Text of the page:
Q. Was it a shock to you when the IPL
was relocated to South Africa?
A. The option was to either
have it outside India or not at all. No one is happy to shift
from home ground. That thrill of playing across our own country
at domestic tournaments is gone. Going to various cities with
the matches is a high. However, people can still watch it on TV.
That's still there.
But an Indian event shifted to South Africa?
A. I know. But we've to be optimistic.
Last year when the IPL started everyone thought it would flop.
It became the biggest hit ever. Likewise the shift to South Africa
could make the IPL bigger. What else can I do except be hopeful?
Q. But it's being translocated to a new
culture and environment?
A. Of course, it is! But what
can we do? I've always believed whatever happens in life happens
for the best. The timing of the IPL crisis was unfortunate. My
most challenging film, 'Heaven On Earth', is on release. I'd have
liked more time nurturing it. You know I did 'Heaven On Earth'
for myself. Lots of times I've done things for this reason and
that. But this time it was entirely for me. I just needed to connect
more with my inner self. This film made me do that.
Q. Tell me about your preparation for
A. I've worked quite a lot with
battered women. I've studied so many kinds of mental disorders.
Domestic violence comes much after other forms of disorder. Every
scene in 'Heaven On Earth' rings true. I had a hundred notions
on how to play the role. But when I met abused women I decided
it has to be very real. I'm very proud of it. Let's see how audiences
in India react.
Q. So the IPL moving out of India is
like uprooting a national event?
A. Exactly. It's like asking
an actor to perform in a theatre where nobody knows him. But we'll
make sure that the quality and profile of the game don't change.
Only two percent of the audience watches the game in a stadium.
Most of them watch the game on television.
But there's that vibe when the game happens on
home ground. That spirit can't be captured anywhere. Having said
that I don't want to sound whiny and petty. I want to thank South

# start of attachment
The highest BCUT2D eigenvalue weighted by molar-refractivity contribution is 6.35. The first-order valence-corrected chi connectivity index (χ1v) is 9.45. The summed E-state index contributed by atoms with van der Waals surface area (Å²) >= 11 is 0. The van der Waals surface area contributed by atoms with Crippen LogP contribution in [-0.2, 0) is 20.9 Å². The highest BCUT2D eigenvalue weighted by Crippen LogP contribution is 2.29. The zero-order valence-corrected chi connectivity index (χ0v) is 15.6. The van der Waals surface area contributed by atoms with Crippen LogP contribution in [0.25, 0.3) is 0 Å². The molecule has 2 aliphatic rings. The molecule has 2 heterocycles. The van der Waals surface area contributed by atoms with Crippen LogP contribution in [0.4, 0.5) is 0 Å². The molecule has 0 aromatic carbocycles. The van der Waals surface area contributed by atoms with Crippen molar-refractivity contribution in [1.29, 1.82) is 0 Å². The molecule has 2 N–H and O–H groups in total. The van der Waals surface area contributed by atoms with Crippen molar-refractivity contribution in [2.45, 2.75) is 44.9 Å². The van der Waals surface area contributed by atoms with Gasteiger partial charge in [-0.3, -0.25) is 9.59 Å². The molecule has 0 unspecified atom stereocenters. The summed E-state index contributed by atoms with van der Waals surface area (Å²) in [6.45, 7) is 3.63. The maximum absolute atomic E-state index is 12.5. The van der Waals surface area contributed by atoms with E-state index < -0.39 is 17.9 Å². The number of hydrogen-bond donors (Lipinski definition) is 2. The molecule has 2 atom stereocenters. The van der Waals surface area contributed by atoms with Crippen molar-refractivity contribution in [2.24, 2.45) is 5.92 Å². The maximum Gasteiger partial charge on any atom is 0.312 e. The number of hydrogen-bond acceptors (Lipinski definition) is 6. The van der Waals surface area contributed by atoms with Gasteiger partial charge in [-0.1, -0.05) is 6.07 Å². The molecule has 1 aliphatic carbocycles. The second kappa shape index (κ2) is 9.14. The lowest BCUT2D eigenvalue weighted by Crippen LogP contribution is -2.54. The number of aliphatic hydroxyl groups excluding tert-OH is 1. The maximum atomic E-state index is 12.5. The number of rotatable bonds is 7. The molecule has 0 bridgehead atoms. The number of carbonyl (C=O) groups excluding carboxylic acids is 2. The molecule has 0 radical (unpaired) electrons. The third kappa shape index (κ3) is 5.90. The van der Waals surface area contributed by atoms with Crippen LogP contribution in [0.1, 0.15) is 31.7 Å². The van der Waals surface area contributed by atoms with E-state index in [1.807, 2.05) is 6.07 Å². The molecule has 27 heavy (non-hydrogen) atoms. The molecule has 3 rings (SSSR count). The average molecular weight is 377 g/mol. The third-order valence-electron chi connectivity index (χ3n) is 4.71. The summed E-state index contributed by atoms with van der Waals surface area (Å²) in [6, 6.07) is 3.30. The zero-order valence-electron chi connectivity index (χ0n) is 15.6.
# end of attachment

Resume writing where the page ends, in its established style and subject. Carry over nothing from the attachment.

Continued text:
Africa for agreeing to host the IPL games. They've gone out of
their way to accommodate us, flung their fields open to us. I
think South Africa will make a beautiful home for the games.
Q. Wasn't the choice between South Africa
A. Yes, there were several options.
But it finally came down to choosing between those two countries.
We didn't want to go into a place where there was too much rain.
I think South Africa will be fun. Who knows, they might even allow
me to play. That's my secret fantasy. Miracles do happen, you
Q. Is it just elections that ousted IPL
from India. Or was there a security scare after what happened
to the Sri Lankan cricket team in Pakistan?
A. I refuse to believe India
is scared about the security. Does the country shut down because
we can't get enough security? I think we need to vote even more
carefully. We must put proper people in places of power. I don't
think we should vote for anyone who has got criminal records.
See their track records and then vote.
Q. How will you be ready with the IPL
in South Africa in time?
A. We Indians don't only exist
in chaos. We thrive in it. Even last year when IPL happened for
the first time we grappled with all odds. I know I'm going to
have sleepless nights. But that's a different story. I can't pretend
I'm not disappointed by the relocation. But South Africa is a
I'll have lots to do besides cricket. In Punjab
it was difficult for me to move out. Preity Zinta will have a
blast shopping in South Africa. Preity Zinta, the team owner,
is worried. We've no players from South Africa. Neither does Shah
Q. Are the boys demoralized by the relocation?
A. Their choice was between
no IPL and IPL in South Africa.